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I have a few network sources, such as a NAS and a USB off of my router, that I often use for media storage. I am using Ubuntu Linux. I access these drives often from my file manager and media players without any issues. But while in tMM, I am unable to do so with easy or reliability. While adding a source, I can browse local files easy enough and add without any issues. But I am unable to browse network drives and unable to see hidden files/folders (in Linux this means starting with a period) where I might be able to pull in from system.

Is there an easy and/or recommended way to do this? I am aware that I can make a CIFS mapping, but would prefer to avoid doing so as they are less reliable and there is no other need to do so.
I am using Linux for ages too and I discovered, that

a) using dynamic mounting of network shares (via file manager - nautilus/nemo) is being done by gvfs and is super slow/unstable
b) create mounts in /etc/fstab for my network shares bring the same comfort as dynamic mounting, but is extremely fast and stable

I have the following entries in my /etc/fstab for example:

Code:
//NAS/movies /media/movies cifs username=manuel,password=secret,_netdev,users,noauto 0 0
//NAS/tvshows /media/tvshows cifs username=manuel,password=secret,_netdev,users,noauto 0 0

with this entries the mount won't be auto mounted on startup, but any user is able to mount it from within nautilus/nemo. The only problem which I couldn't solve yet is, that forgetting to unmount it prior to suspend it makes some troubles Wink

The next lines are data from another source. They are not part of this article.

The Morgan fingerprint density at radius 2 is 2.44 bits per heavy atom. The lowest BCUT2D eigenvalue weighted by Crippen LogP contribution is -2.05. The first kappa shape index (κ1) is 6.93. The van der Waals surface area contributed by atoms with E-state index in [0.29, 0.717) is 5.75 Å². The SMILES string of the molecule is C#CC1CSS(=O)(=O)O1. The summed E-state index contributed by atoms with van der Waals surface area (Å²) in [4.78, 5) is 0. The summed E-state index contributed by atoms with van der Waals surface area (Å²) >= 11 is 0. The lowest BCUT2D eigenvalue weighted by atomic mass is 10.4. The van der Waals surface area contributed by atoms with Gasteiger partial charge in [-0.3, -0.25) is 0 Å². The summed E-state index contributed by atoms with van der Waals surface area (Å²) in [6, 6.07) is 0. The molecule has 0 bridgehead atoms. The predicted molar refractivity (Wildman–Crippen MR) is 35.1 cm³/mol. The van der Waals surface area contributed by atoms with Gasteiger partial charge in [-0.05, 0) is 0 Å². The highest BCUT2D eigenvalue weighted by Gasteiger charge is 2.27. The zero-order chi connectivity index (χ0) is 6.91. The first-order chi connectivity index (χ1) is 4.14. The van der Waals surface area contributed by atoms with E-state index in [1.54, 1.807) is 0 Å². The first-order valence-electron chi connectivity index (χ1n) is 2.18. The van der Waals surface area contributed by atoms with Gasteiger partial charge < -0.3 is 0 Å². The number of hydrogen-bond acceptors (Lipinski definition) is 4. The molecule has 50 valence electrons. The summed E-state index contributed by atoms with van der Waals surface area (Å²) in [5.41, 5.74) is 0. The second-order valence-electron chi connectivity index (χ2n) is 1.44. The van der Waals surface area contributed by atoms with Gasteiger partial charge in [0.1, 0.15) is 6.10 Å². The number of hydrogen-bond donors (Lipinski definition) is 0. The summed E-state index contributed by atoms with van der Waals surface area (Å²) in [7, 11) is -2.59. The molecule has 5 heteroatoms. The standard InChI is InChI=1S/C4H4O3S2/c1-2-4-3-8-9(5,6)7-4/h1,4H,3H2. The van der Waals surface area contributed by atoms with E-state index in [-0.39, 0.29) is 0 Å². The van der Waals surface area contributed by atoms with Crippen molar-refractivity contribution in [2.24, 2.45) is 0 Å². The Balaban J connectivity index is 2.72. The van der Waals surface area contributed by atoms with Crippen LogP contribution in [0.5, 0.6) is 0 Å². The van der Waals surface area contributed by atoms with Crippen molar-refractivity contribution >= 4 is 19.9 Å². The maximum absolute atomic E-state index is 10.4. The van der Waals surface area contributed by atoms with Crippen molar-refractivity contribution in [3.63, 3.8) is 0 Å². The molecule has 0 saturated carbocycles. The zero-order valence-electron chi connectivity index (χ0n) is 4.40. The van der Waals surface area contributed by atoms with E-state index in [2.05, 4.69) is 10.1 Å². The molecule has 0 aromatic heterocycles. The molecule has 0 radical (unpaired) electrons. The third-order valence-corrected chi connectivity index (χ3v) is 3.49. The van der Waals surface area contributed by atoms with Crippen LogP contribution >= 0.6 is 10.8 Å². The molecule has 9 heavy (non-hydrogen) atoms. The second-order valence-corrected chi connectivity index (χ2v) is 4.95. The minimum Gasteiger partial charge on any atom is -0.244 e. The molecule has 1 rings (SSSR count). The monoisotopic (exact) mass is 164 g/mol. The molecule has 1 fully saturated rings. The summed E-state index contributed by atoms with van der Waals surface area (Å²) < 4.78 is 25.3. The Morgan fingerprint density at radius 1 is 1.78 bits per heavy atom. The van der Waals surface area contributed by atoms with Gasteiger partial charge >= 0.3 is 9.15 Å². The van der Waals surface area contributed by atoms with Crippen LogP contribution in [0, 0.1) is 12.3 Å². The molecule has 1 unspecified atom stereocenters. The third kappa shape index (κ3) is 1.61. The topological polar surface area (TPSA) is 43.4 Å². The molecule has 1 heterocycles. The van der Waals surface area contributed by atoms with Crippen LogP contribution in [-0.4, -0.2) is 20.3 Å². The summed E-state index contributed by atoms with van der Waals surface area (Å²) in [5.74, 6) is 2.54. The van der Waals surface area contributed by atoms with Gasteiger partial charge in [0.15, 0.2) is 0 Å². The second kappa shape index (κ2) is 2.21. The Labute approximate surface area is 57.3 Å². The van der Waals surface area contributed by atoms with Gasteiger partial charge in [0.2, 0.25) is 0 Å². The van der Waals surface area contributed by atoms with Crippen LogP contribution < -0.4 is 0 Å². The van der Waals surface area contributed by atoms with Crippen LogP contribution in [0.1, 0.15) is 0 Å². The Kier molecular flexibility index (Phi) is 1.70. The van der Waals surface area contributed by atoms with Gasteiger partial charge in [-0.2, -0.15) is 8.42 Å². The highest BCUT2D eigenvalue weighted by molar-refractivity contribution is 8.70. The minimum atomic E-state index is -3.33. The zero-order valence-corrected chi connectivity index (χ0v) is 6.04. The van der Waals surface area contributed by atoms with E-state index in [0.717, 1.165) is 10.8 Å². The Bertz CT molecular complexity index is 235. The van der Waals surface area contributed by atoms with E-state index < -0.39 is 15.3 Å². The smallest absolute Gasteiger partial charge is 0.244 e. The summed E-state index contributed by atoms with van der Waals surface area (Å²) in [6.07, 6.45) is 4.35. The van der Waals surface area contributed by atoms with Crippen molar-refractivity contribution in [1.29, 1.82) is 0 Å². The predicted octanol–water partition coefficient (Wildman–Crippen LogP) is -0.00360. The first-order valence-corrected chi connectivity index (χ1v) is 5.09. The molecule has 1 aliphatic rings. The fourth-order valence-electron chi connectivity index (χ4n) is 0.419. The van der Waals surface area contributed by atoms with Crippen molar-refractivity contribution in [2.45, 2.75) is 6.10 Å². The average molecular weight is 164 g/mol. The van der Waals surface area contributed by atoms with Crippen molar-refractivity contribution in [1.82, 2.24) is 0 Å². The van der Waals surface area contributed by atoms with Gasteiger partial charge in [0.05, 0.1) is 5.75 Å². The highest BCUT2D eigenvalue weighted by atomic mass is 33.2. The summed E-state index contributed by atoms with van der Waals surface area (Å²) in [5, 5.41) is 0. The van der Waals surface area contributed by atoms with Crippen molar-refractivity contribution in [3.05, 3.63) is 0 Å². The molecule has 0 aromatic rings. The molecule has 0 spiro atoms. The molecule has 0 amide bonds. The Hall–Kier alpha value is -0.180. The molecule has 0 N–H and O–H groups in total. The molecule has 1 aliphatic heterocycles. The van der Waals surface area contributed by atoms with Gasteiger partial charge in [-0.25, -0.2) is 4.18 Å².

Thanks for the reply and example of your mapping usage.
Quote:a) using dynamic mounting of network shares (via file manager - nautilus/nemo) is being done by gvfs and is super slow/unstable
Yes, done via gvfs, as you state. Unfortunately, I have also used the method you list here, via fstab, and find it unreliable as well, while also causing me more issues. Prior to this install, I used tMM with the CIFS mapping in fstab and had many issues, especially real slow scans and sometimes lockups. I do not experience the stability and speed you mention. In fact, both now and prior, I get the best performance whilst copying files using FTP. But FTP can only be used for few things and this is not one of them. Thus I really prefer to not use CIFS mapping if possible on this go around.

This is the line I use(d) in fstab:
Quote:/NAS/Movie/Movies/ /media/movie cifs credentials=/home/USER/.credential,iocharset=uft8,gid=1000,uid=1000,file_mode=0777,dir_mode=0777 0 0
I can give your code a try and see if my results differ, but we are quite similar.
with gvfs I had occasional hangs and the network performance was between 30% and 60% of the mount via fstab (which uses cifs directly without gvfs)..

I use arch linux if that makes any difference - but I used ubuntu a few years ago where I discovered these problems
I decided to try again using CIFS. This is the code I am using, for reference:
 //NAS/Movie/Movies/ /media/movie cifs credentials=/home/USER/.mybookcredential,vers=1.0 0 0

Using Ubuntu 18.04, if I did not mention that prior. It sounds like this is the only way I can reasonably do it, so that has answered my question, as to what is the recommendation. But I do agree with what you have said. It is just a preference that I do not like having mapped drives/shares.